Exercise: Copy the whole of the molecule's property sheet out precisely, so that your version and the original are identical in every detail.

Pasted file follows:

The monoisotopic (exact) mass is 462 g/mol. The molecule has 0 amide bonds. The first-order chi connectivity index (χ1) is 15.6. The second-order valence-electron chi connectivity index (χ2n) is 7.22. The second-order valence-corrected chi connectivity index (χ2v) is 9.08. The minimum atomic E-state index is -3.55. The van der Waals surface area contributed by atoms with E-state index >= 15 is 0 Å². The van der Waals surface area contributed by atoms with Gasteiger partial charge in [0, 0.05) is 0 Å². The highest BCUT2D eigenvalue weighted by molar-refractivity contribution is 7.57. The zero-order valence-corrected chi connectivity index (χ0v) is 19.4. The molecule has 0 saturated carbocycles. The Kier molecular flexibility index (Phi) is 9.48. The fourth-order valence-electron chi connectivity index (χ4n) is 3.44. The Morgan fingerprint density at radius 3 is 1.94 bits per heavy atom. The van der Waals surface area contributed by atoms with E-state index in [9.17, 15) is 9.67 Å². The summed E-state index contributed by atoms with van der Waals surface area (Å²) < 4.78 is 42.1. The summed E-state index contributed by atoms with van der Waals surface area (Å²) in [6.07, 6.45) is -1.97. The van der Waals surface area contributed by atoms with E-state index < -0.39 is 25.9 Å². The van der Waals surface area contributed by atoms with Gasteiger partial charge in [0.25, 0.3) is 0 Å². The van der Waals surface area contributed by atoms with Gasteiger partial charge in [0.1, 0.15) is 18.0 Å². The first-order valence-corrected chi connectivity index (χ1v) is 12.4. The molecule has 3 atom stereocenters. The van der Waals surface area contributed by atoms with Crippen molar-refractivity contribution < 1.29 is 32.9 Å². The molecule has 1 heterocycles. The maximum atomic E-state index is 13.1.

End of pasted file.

The monoisotopic (exact) mass is 462 g/mol. The molecule has 0 amide bonds. The first-order chi connectivity index (χ1) is 15.6. The second-order valence-electron chi connectivity index (χ2n) is 7.22. The second-order valence-corrected chi connectivity index (χ2v) is 9.08. The minimum atomic E-state index is -3.55. The van der Waals surface area contributed by atoms with E-state index >= 15 is 0 Å². The van der Waals surface area contributed by atoms with Gasteiger partial charge in [0, 0.05) is 0 Å². The highest BCUT2D eigenvalue weighted by molar-refractivity contribution is 7.57. The zero-order valence-corrected chi connectivity index (χ0v) is 19.4. The molecule has 0 saturated carbocycles. The Kier molecular flexibility index (Phi) is 9.48. The fourth-order valence-electron chi connectivity index (χ4n) is 3.44. The Morgan fingerprint density at radius 3 is 1.94 bits per heavy atom. The van der Waals surface area contributed by atoms with E-state index in [9.17, 15) is 9.67 Å². The summed E-state index contributed by atoms with van der Waals surface area (Å²) < 4.78 is 42.1. The summed E-state index contributed by atoms with van der Waals surface area (Å²) in [6.07, 6.45) is -1.97. The van der Waals surface area contributed by atoms with E-state index < -0.39 is 25.9 Å². The van der Waals surface area contributed by atoms with Gasteiger partial charge in [0.25, 0.3) is 0 Å². The van der Waals surface area contributed by atoms with Gasteiger partial charge in [0.1, 0.15) is 18.0 Å². The first-order valence-corrected chi connectivity index (χ1v) is 12.4. The molecule has 3 atom stereocenters. The van der Waals surface area contributed by atoms with Crippen molar-refractivity contribution < 1.29 is 32.9 Å². The molecule has 1 heterocycles. The maximum atomic E-state index is 13.1.